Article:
As highlighted in the sidebar "CTs in Australia: Pros and Cons," the regulatory framework for clinical trials in Australia, which is internationally recognized for its science and highly trained workforce and has an intellectual property regime that compares favorably to the European Union and the United States, is quite attractive for overseas sponsors. Moreover, Australia appears to deliver in terms of ICH GCP standard clinical trials performed in a timely and cost effective manner (due to the spending power of the U.S. dollar and the Euro in Australia, and the relative lower cost of medical procedures and investigator fees). Nevertheless, the total number of studies conducted is relatively small in comparison to the EU or the United States. The reasons for this are multifactorial, including the modest size of the local industry and the local pharmaceutical market. Furthermore, despite a relatively multicultural society, especially on the East coast, the relative size of the potential trial subject pool is modest and perhaps counterbalances the time and cost efficiencies that Australia can offer in terms of trial approval and conduct, particularly for larger trials. An additional complication for overseas drug developers is the need for a local commercial sponsor for an Australian study (not all local CROs are willing to fulfil this role), and the fact that organizing local insurance for the study can often be problematic (due to the relative lack of local insurance brokers and the relatively high level of insurance that might be required). Of course geographical distance and time differences also must be considered, although with strong project management the time differences can be exploited by increasing the overall working day for a particular project.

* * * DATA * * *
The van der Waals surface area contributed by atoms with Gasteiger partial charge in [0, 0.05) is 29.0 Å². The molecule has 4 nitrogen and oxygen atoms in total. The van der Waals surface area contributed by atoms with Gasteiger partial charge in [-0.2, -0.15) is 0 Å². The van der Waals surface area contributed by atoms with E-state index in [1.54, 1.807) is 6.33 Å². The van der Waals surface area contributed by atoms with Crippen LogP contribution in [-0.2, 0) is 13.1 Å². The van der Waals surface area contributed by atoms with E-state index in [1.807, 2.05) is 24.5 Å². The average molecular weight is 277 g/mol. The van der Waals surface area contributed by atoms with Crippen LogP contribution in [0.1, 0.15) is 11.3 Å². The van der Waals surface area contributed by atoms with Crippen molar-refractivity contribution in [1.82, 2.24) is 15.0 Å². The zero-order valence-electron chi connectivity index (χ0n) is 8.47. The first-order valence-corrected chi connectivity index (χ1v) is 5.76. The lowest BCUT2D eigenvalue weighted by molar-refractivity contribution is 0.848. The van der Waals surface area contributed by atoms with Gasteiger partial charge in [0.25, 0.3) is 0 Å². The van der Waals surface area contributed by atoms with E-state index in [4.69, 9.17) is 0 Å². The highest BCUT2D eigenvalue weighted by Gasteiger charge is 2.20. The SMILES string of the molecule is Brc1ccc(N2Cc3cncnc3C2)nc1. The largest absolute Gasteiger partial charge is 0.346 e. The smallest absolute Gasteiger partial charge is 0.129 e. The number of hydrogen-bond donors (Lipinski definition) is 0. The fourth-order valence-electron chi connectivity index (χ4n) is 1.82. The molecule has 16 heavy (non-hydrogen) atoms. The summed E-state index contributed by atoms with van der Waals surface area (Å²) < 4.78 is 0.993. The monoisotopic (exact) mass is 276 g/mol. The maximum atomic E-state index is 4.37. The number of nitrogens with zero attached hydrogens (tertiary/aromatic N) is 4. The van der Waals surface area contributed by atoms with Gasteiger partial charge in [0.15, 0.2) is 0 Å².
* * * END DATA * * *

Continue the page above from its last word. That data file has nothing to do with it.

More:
The pros and cons of conducting clinical trials in Australia were highlighted at the AusBiotech 2005 National Biotechnology Conference and Business Partnering and Investment Forum that was held in Perth from 20–23 November. During the open-panel forum at the conclusion of the Clinical Trials session, the different perspectives of the delegates were highlighted: the local CROs quite rightly and passionately pointed to the pros, including those listed in the sidebar. Many of those delegates employed within the Australia subsidiaries of big pharma, however, pointed out the cons that they find difficult to overcome when trying to convince their EU-or U.S.-based head office that Australia should be considered in the planning of a specific clinical trial program.
The AusBiotech 2005 session highlighted very well the realities of clinical trials in Australia. European Union- and U.S.-based drug developers must focus their development activities in those regions, and it is no doubt preferred by the regulators in those regions. However, in certain circumstances Australia is an attractive option. As discussed earlier, in many cases early phase or proof-of-concept studies can be conducted without the burden of an EU CTA or U.S. IND, a significant advantage in these extremely competitive times. With the data generated to ICH GCP standards and subject to stringent IP regimes, it can be used to add substance to fundraising or partnership activities and to support future clinical trial applications in the EU and United States. For later stage development, given their quality and cost-effectiveness, Australian sites in an international multiple-site clinical trial program can add value, especially in indications that have a high prevalence rate in Australia (such as melanoma or asthma) or that are seasonal (such as rhinitis). Comparative Phase III data generated in Australia is also of significant value for local pricing and reimbursement activities. Of course with strong project management there is also the possibility of taking some time to soak in the sun—just remember to pack the sunscreen and a good hat!
Stuart J. Mudge, PhD, is with Voisin Consulting Australia Pty Ltd, Milton House, 25 Flinders Lane, Level 1, Melbourne, VIC 3000, Australia, +613 9663 9008, fax +613 9663 9009, email: firstname.lastname@example.org
1. Benchmarking Study of the Australian and International Pharmaceuticals Industries—A study undertaken for the Australian Government Department of Industry, Tourism and Resources, Invest Australia and the Victorian Government Department of Innovation, Industry and Regional Development. The Economist Intelligence Unit, The Economist (September 2005).
2. "Report of the Review of Access to Unapproved Therapeutic Goods —jointly commissioned by the Therapeutic Goods Administration (TGA) and the National Health and Medical Research Council (NHMRC)," Banscott Health Consulting Pty Ltd (22 February 2005; see http://www.tga.gov.au/docs/html/cltrialrev.htm)